Sometimes it’s better to listen with a concerned look on your face.
Faced with a challenging problem or frustrated after a tough day, I know I can count on Lily to hear me out. With soulful eyes and a sympathetic look on her face, Lily listens patiently to my tale of woe and her silent communication lets me know she’s there for me. She doesn’t need to solve my problems; she’s confident I can handle them myself. What Lily knows is that I need to be heard and sales leaders (actually, all leaders) can learn a lot from Lily’s wisdom.
Critically lacking in corporate America is the focus on the human connection. Employees are desperate to make their own unique contribution, so give them a chance. They want to be heard, they want to feel that their contributions are valued and they want to learn. Help your employees solve their own problems by adopting a coaching versus telling style.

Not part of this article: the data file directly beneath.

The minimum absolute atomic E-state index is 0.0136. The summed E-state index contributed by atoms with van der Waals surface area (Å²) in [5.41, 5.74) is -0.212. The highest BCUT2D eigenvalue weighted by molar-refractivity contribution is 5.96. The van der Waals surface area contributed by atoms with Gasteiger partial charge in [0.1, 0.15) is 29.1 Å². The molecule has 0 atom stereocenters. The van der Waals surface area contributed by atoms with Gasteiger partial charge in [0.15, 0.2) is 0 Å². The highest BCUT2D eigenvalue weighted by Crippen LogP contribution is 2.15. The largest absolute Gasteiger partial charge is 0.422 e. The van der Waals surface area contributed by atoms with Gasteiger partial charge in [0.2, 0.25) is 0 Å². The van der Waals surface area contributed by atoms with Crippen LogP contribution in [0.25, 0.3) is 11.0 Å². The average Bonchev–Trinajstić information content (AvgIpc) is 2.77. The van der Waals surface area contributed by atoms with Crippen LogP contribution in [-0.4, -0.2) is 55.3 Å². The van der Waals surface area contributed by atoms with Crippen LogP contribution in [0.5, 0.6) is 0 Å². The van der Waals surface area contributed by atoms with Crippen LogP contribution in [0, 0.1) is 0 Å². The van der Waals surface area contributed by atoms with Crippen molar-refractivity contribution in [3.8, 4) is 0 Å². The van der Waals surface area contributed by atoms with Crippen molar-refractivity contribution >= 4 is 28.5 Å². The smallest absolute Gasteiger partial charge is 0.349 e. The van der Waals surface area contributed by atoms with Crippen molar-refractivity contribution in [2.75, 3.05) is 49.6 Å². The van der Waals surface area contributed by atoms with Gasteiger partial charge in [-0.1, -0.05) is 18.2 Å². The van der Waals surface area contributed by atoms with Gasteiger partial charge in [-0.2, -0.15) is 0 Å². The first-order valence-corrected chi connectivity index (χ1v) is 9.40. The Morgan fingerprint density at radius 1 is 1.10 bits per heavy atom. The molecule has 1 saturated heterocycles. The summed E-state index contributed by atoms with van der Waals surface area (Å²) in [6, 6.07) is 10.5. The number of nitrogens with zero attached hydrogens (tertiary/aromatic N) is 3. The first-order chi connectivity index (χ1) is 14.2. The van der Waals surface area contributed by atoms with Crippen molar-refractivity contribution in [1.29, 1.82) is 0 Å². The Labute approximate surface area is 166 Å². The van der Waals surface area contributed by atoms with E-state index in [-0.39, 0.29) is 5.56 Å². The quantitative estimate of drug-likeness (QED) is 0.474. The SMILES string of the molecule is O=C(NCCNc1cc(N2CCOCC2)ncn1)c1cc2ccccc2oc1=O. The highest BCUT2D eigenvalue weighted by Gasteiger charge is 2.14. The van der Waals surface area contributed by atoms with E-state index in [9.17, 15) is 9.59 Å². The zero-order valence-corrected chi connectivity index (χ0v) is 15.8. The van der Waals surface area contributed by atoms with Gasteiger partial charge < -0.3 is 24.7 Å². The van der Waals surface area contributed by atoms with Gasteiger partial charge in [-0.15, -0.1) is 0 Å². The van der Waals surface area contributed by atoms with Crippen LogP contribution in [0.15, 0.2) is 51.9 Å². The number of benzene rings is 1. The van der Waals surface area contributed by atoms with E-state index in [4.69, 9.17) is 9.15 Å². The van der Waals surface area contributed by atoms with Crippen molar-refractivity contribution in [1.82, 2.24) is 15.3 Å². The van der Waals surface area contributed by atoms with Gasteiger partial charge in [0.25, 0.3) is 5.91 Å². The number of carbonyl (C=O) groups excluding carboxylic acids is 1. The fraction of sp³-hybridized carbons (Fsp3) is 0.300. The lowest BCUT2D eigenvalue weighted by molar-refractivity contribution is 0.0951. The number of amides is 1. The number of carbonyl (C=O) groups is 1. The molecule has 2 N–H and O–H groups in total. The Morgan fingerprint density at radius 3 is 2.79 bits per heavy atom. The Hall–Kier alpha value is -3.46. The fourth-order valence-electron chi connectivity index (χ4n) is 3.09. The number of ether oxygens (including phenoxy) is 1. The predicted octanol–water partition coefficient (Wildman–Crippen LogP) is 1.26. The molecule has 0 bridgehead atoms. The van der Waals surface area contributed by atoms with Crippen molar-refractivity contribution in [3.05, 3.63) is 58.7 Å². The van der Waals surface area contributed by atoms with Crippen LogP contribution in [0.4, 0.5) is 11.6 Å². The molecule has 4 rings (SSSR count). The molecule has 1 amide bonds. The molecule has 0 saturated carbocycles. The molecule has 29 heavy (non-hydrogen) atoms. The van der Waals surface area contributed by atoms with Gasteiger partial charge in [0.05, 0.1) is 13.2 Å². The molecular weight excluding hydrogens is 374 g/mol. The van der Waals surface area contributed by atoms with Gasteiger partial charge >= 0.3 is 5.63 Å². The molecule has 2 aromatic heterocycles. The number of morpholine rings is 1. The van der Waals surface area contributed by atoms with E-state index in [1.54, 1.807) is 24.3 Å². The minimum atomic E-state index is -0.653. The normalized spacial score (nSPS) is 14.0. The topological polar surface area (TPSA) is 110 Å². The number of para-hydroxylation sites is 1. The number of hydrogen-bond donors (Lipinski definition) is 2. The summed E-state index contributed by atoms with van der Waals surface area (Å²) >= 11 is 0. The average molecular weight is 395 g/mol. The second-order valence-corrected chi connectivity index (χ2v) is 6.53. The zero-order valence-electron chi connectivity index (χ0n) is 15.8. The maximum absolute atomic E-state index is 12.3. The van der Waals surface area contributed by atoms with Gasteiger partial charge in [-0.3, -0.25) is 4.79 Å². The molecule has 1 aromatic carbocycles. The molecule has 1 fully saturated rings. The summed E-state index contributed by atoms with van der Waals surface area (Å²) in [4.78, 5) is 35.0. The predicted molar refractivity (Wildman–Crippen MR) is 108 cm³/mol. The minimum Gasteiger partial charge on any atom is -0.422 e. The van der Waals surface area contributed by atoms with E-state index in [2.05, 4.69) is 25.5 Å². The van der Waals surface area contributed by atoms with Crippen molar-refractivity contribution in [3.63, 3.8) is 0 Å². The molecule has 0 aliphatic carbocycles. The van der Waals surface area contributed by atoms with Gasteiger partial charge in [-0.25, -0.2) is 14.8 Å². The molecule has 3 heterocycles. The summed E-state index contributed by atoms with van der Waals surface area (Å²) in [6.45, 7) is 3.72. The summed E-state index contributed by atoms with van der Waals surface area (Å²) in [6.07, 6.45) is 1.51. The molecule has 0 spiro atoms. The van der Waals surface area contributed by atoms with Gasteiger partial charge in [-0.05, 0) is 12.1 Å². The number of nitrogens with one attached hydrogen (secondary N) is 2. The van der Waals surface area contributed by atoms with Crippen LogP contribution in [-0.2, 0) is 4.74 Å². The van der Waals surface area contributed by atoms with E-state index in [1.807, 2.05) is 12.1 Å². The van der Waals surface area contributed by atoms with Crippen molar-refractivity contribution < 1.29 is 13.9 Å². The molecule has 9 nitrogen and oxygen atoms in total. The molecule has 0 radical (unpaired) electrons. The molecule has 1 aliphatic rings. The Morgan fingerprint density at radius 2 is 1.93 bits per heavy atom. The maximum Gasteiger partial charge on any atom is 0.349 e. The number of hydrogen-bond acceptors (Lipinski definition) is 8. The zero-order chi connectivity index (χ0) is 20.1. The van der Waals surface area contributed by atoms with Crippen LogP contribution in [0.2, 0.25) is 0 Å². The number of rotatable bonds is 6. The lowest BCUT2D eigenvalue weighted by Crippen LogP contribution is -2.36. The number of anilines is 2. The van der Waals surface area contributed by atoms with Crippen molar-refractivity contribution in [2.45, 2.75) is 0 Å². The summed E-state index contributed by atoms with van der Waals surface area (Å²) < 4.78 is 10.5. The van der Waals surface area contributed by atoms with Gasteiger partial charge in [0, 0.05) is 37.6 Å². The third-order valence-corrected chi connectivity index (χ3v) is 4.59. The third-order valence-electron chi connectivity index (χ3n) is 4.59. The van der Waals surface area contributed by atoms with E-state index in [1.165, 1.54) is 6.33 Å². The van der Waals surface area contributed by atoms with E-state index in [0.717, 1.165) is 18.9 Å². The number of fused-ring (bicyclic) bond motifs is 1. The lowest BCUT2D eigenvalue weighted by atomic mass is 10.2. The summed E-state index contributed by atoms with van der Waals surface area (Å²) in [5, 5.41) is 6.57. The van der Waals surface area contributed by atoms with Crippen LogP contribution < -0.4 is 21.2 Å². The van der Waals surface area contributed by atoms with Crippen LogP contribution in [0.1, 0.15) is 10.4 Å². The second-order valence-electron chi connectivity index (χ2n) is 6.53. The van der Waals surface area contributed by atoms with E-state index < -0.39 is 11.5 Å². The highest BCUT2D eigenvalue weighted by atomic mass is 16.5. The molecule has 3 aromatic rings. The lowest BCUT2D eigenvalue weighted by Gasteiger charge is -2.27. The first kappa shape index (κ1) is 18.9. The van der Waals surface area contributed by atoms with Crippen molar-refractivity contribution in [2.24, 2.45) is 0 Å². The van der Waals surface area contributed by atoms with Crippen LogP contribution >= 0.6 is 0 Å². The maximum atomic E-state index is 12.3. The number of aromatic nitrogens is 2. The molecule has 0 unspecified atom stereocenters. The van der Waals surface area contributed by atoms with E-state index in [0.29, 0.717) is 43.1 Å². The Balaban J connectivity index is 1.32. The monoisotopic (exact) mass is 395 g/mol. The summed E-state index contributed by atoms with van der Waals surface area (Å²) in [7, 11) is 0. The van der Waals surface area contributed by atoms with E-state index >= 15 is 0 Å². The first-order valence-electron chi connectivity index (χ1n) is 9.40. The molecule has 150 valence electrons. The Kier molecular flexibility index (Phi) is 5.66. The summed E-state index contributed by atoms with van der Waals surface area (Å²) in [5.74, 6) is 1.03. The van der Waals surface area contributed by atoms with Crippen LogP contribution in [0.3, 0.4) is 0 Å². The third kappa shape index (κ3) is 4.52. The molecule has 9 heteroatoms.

When management wonders why productivity is down, morale is low, or employee turnover is high, they might due well to consider the obvious…that most well intentioned leaders never take the time to listen to what their employees have to say. Or, they are to busy telling people what to do versus giving them the guidance they need to figure it out on their own.
Dedicate yourself to listening when one of your employees brings an issue to your doorstep. Stop doing e-mail, shuffling through your papers and ignore the phones. When your employees are trying to talk to you, it’s rude to be doing something else. Learn how and when to ask powerful questions to encourage creating thinking and problem solving. Far too often management wants to fix things when all that’s truly needed is a willing ear.